By Katie Davis
I grew up in rural Dorset, but I didn’t have what would be considered a stereotypical “west country” accent. My more neutral accent was primarily thanks to voice classes from an early age and an insistence from my mother that I speak “correctly”.
Aged 16, I found myself spending a year of Performing Arts education in the north, in Sunderland, but from the moment I stepped onto campus, I was deemed “posh” and potentially a snob because of the way I spoke.
In my first voice class, I sailed through what just happened to be Shakespeare, whilst my new peers “struggled” with their northern accents to get it sounding how the teacher, who was also from the north, wanted it to sound. Whilst I skipped through this class with ease, merely due to my accent, I felt a certain animosity from my peers; this made me uncomfortable and so I started emulating their accent, in order to fit in.
Pitching it right
We take it for granted that the voice we are presented with by a person is their natural voice, whereas it might in fact be created to maintain certain appearances. Whether we are conscious of it or not, there are many biases associated with the voice, not only a person’s accent but also something as minute as their pitch.
During a study conducted by the University of Stirling, it was discovered that people tend to change the pitch of their voice depending who they are talking to and how dominant they feel within the conversation:
“These changes in our speech may be conscious or unconscious but voice characteristics appear to be an important way to communicate social status. We found both men and women alter their pitch in response to people they think are dominant and prestigious.”
Other studies have also found that people with a deeper voice are considered more reliable and trustworthy. Here are two examples of people in the spotlight who altered their voices to become more appealing to their listeners:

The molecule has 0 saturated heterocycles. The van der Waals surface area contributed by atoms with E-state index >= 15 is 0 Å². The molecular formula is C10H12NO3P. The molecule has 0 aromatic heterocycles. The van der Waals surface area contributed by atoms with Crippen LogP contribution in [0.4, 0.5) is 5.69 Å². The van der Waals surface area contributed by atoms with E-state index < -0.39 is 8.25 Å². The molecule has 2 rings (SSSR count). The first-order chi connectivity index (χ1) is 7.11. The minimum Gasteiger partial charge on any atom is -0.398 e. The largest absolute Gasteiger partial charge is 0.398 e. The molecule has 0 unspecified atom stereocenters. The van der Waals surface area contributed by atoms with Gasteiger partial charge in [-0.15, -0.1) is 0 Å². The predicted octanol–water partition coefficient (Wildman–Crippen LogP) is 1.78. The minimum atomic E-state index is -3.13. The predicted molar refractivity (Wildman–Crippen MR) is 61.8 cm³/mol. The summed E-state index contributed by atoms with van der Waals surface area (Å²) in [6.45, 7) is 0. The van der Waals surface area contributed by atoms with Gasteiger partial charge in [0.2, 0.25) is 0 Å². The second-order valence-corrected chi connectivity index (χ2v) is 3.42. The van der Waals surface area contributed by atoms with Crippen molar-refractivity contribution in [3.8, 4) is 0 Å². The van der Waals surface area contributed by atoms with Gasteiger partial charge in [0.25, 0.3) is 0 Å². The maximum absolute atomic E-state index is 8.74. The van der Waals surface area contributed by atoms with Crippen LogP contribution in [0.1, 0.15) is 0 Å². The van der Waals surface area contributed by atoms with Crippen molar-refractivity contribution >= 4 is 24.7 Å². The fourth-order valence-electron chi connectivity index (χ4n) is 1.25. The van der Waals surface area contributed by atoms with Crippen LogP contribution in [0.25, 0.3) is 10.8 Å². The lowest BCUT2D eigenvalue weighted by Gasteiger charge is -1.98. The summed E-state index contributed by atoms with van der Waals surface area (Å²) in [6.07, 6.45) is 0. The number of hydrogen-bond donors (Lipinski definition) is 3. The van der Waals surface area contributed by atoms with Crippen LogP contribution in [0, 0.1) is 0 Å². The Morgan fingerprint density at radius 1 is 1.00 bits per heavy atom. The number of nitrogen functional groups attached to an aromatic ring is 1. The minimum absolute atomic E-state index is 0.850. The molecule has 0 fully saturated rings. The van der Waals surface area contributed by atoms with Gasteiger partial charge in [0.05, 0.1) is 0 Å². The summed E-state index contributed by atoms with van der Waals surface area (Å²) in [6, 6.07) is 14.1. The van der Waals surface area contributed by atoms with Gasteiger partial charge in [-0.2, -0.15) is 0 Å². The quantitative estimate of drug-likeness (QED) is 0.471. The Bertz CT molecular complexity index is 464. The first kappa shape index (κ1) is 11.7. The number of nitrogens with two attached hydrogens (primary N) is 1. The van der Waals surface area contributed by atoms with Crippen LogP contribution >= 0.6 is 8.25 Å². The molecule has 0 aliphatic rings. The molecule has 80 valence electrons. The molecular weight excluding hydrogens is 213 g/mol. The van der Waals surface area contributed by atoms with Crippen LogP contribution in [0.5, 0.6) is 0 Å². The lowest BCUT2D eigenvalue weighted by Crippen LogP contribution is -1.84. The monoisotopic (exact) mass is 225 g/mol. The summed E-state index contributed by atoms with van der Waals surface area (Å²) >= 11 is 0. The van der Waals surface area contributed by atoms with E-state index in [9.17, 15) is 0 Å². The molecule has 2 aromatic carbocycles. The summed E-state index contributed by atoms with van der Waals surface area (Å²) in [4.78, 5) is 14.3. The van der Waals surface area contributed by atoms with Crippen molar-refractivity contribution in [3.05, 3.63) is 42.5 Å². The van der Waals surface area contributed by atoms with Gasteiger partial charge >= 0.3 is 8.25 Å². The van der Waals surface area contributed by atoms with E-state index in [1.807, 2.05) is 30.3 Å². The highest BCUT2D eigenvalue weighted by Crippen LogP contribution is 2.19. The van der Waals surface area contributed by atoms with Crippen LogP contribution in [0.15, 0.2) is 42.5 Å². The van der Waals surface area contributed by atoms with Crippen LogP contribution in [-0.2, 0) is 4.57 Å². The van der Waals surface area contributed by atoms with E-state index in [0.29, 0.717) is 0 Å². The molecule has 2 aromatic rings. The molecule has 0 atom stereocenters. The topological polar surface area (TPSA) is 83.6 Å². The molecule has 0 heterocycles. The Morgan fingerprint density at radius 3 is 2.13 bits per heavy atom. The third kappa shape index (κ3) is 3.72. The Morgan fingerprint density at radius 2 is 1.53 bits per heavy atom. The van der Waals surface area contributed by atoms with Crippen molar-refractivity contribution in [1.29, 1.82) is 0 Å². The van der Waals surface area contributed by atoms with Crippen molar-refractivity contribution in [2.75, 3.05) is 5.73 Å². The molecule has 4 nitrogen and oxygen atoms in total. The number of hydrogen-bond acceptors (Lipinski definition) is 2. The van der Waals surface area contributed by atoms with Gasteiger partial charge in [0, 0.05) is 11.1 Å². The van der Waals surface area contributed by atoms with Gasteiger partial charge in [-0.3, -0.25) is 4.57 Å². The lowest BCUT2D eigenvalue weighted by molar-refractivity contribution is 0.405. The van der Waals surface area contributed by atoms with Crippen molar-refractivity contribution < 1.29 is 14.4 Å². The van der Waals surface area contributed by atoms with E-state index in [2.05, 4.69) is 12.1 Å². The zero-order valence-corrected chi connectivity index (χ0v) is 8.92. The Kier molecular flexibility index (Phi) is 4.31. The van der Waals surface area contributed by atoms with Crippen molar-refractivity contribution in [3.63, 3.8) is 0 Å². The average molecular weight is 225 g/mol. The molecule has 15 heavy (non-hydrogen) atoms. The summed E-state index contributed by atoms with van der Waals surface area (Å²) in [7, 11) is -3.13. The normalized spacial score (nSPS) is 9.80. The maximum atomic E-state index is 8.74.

Back in May of 2022, it was reported that the UK Foreign Secretary had been through vocal coaching, as she had lowered her voice, slowed down her delivery and improved her enunciation when delivering speeches. She was likened to Margaret Thatcher who had spoken in a similar manner and who was considered a hero to Truss.
A speech and language expert suggested that she had made these changes in her intonation, quality of voice and delivery because as a female in a position of power, she would potentially find it harder to be taken seriously and be able to lead in the way she wanted to. By lowering her voice, slowing her speech and increasing her volume, she could add more gravitas to her voice, so that no matter what she was saying, she would appear both confident and competent.
During his football career, the only thing that mattered was how many goals he could score for his team. However, towards the end of his professional football career, he opted to have elocution lessons.
He began to consider what his career would look like after he could no longer play professionally and he had been mocked in the past for his “rough” accent and the fairly high pitch of his voice. Therefore, he underwent intensive voice coaching to improve his accent and deepen his voice, because he believed it would get him more work when his sports career was over.
The voice for the job?
In the years since my performing days, I have maintained my normal voice, which has a naturally low tone, and when I went into teaching, I was even told that I was offered one job due to my voice and the accent with which I speak. I feel somewhat ashamed that I might have taken a role from someone more qualified than me, simply because of the way that I speak.
Overall, I believe I have been fortunate to have the voice and accent that I do, and it has often worked to my advantage, whether I was conscious of it or not. However, this does not mean that I agree with the bias against voices that we all have, however unconsciously.
We shouldn’t have to change ourselves, the way we look or sound, in order to attain the goals we set out for ourselves. Whilst many organisations are operating more inclusive recruitment processes, aiming to create more diverse teams by offering anonymous applications, does this extend to interviews, where people could still be judged for their appearances or the tone of their voice?
Are we doing enough?